Folks interested in jumping on the YouTube bandwagon to make a quick buck are not fuming at the mouth after Google announced that all channels must now have a minimum of 10,000 views to begin making money from advertisements.

The reasoning behind this move is all about putting a halt to individuals who are seeking to take part in a possible quick money scheme. Furthermore, the company wants to stop folks from stealing content from others in the hopes to increase their channel’s viewership.

The new policy is active right now

YouTube’s announcement of the new 10,000 rule isn’t about a plan for the future. It’s active right now, and it affects all existing and future channels that are below the 10,000 views threshold.

“Starting today, we will no longer serve ads on YPP videos until the channel reaches 10k lifetime views. This new threshold gives us enough information to determine the validity of a channel. It also allows us to confirm if a channel is following our community guidelines and advertiser policies,” says YouTube in a blog post.

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What is happening here came two weeks after several advertisers pulled ads from YouTube after reports claim brands were running ads against content they have no agreement with. Clearly, this new approach is to appease to advertisers, and you know what? It’s not a bad idea after-all.

It doesn’t end there, Bob

Here’s the thing, YouTube is going even further with its new policy. You see, once a channel hits the threshold of 10,000, the creator must apply to host advertisements on his or her channel. Google will take this opportunity to review all channels before deciding whether they deserve to have ads attached to videos.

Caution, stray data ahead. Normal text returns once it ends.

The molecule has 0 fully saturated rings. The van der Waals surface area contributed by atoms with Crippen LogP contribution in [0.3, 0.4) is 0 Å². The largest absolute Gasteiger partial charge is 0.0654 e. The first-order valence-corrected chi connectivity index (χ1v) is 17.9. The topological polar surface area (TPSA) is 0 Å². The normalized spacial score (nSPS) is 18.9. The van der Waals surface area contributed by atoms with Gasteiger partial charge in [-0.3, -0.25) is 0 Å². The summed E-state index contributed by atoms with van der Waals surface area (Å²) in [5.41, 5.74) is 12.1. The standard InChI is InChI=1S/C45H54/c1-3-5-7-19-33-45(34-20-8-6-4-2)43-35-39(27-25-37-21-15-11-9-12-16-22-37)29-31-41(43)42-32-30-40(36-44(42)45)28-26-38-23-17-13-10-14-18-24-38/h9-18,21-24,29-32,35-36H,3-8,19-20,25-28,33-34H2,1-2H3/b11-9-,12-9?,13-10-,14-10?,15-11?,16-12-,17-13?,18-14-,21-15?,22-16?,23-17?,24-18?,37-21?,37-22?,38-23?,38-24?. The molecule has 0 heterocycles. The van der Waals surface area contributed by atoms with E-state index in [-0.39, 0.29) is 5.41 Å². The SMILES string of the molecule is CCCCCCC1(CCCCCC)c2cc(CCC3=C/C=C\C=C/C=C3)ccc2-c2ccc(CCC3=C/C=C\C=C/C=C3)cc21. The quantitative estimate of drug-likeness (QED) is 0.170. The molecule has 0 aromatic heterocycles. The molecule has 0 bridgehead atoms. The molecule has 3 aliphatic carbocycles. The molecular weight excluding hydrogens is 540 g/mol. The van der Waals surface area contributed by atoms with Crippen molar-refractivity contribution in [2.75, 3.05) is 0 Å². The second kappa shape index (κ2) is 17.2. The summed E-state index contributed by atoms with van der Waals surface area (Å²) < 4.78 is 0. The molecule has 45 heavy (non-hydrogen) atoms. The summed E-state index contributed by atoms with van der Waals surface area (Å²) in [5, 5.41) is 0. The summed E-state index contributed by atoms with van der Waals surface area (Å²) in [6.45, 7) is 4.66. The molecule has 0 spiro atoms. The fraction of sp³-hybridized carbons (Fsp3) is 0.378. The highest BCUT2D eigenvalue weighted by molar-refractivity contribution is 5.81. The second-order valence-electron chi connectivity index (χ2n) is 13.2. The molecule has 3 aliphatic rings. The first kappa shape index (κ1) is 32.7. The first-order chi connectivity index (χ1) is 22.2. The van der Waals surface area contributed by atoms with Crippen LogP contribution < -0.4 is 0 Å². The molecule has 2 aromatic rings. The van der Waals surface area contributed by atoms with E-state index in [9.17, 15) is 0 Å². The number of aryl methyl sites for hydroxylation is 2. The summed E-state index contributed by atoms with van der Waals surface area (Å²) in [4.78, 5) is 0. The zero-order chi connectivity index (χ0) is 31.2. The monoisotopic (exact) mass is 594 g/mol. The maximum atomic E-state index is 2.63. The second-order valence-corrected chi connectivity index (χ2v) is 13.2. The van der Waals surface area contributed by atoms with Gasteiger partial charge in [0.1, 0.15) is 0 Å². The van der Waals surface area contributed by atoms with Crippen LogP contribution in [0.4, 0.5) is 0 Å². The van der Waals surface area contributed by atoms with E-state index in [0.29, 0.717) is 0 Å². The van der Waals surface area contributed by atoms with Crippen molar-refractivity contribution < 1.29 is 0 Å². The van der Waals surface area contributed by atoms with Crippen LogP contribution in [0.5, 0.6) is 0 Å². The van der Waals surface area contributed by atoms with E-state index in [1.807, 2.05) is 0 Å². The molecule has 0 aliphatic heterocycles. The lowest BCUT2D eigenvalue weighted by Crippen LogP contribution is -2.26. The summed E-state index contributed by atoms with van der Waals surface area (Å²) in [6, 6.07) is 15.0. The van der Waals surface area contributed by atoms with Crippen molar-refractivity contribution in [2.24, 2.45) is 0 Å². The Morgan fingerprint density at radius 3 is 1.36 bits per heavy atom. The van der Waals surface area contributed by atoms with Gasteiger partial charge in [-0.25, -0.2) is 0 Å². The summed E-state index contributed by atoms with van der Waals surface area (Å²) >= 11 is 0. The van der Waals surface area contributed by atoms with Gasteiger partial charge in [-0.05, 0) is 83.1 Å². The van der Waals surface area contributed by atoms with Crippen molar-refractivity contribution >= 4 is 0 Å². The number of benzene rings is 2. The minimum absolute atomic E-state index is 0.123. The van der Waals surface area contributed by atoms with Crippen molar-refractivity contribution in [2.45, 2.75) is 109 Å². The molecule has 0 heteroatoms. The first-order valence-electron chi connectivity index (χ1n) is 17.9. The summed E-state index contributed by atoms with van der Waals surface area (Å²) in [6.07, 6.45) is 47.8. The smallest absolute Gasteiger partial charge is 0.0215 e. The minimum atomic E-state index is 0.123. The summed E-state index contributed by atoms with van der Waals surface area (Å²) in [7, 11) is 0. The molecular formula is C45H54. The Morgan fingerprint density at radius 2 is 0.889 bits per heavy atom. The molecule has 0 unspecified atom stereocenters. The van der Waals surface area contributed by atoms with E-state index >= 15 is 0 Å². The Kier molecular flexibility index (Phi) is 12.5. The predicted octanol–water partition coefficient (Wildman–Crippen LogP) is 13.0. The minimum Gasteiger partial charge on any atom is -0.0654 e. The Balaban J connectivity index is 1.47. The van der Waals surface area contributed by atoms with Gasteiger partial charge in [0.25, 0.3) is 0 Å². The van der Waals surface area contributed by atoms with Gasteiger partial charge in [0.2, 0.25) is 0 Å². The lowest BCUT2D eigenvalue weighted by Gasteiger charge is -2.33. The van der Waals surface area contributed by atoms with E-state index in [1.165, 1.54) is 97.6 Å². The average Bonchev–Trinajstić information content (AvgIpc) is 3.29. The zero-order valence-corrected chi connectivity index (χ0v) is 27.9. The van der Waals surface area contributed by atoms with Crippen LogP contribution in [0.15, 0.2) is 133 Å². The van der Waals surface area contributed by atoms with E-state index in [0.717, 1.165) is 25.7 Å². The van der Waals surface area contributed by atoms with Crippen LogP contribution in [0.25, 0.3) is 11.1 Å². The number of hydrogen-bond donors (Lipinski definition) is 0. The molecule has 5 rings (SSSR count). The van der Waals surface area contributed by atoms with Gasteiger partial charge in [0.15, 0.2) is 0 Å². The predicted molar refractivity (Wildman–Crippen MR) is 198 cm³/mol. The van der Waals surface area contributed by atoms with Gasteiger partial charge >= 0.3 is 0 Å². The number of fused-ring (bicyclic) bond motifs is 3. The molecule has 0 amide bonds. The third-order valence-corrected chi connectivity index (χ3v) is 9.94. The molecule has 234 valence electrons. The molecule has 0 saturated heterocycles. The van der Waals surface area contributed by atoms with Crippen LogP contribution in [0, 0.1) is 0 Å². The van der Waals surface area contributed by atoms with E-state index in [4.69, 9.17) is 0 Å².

For creators to have success, they must follow advertiser policies and YouTube community guidelines.

“Together these new thresholds will help ensure revenue only flows to creators who are playing by the rules,” according to Ariel Bardin, vice president of product, in a blog post.

The company went on to state that any revenue earned by channels with less than 10,000 overall views will not be removed. Just expect videos with no ads until the threshold is met, and from there, one must apply for ads all over again.

Better late than never

YouTube should have done this a long time ago. Content creators have for a long time complained of other creators stealing content to prop up their channels. It’s a practice known about for years, but it matters not because something is being done to keep things under control.

[More:YouTube TV Launches in Five US Cities as the Biggest New Offering for Internet TV]

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